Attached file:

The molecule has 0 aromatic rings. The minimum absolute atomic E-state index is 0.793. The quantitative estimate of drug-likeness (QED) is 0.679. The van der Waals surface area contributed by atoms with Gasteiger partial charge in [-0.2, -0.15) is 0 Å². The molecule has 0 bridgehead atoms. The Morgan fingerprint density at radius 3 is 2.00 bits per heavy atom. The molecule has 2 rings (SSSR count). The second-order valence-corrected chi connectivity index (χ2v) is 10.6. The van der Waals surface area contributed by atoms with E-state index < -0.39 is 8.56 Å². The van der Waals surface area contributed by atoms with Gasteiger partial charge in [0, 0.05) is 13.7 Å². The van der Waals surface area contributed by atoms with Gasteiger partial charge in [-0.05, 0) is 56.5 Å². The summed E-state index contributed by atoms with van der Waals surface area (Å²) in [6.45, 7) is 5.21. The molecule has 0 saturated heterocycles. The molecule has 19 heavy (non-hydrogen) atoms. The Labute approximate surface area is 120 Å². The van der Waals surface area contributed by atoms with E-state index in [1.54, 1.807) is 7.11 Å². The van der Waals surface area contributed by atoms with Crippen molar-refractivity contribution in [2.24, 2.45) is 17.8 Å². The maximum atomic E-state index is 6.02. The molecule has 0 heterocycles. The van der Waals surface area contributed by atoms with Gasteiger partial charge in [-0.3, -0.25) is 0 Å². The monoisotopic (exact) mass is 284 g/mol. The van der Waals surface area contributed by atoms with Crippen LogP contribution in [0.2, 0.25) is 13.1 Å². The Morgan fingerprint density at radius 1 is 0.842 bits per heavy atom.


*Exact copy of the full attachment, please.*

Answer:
The molecule has 0 aromatic rings. The minimum absolute atomic E-state index is 0.793. The quantitative estimate of drug-likeness (QED) is 0.679. The van der Waals surface area contributed by atoms with Gasteiger partial charge in [-0.2, -0.15) is 0 Å². The molecule has 0 bridgehead atoms. The Morgan fingerprint density at radius 3 is 2.00 bits per heavy atom. The molecule has 2 rings (SSSR count). The second-order valence-corrected chi connectivity index (χ2v) is 10.6. The van der Waals surface area contributed by atoms with E-state index < -0.39 is 8.56 Å². The van der Waals surface area contributed by atoms with Gasteiger partial charge in [0, 0.05) is 13.7 Å². The van der Waals surface area contributed by atoms with Gasteiger partial charge in [-0.05, 0) is 56.5 Å². The summed E-state index contributed by atoms with van der Waals surface area (Å²) in [6.45, 7) is 5.21. The molecule has 0 saturated heterocycles. The molecule has 19 heavy (non-hydrogen) atoms. The Labute approximate surface area is 120 Å². The van der Waals surface area contributed by atoms with E-state index in [1.54, 1.807) is 7.11 Å². The van der Waals surface area contributed by atoms with Crippen molar-refractivity contribution in [2.24, 2.45) is 17.8 Å². The maximum atomic E-state index is 6.02. The molecule has 0 heterocycles. The van der Waals surface area contributed by atoms with Gasteiger partial charge in [-0.3, -0.25) is 0 Å². The monoisotopic (exact) mass is 284 g/mol. The van der Waals surface area contributed by atoms with Crippen LogP contribution in [0.2, 0.25) is 13.1 Å². The Morgan fingerprint density at radius 1 is 0.842 bits per heavy atom.